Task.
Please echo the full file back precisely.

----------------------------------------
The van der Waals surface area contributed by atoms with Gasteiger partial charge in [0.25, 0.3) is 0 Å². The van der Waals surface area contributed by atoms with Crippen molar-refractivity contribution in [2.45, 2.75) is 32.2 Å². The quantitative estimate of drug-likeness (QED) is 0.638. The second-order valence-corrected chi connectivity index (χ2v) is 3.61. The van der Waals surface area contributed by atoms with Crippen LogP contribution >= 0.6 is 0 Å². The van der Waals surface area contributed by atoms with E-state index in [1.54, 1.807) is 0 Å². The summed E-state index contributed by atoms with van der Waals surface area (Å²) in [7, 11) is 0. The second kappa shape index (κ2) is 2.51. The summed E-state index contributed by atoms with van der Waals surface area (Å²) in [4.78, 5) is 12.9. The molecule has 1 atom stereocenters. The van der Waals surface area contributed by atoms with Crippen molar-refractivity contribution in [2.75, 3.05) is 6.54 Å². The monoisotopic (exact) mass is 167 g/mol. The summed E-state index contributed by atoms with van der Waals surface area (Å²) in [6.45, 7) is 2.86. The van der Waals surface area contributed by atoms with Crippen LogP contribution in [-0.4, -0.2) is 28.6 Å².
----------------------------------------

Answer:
The van der Waals surface area contributed by atoms with Gasteiger partial charge in [0.25, 0.3) is 0 Å². The van der Waals surface area contributed by atoms with Crippen molar-refractivity contribution in [2.45, 2.75) is 32.2 Å². The quantitative estimate of drug-likeness (QED) is 0.638. The second-order valence-corrected chi connectivity index (χ2v) is 3.61. The van der Waals surface area contributed by atoms with Crippen LogP contribution >= 0.6 is 0 Å². The van der Waals surface area contributed by atoms with E-state index in [1.54, 1.807) is 0 Å². The summed E-state index contributed by atoms with van der Waals surface area (Å²) in [7, 11) is 0. The second kappa shape index (κ2) is 2.51. The summed E-state index contributed by atoms with van der Waals surface area (Å²) in [4.78, 5) is 12.9. The molecule has 1 atom stereocenters. The van der Waals surface area contributed by atoms with Crippen molar-refractivity contribution in [2.75, 3.05) is 6.54 Å². The monoisotopic (exact) mass is 167 g/mol. The summed E-state index contributed by atoms with van der Waals surface area (Å²) in [6.45, 7) is 2.86. The van der Waals surface area contributed by atoms with Crippen LogP contribution in [-0.4, -0.2) is 28.6 Å².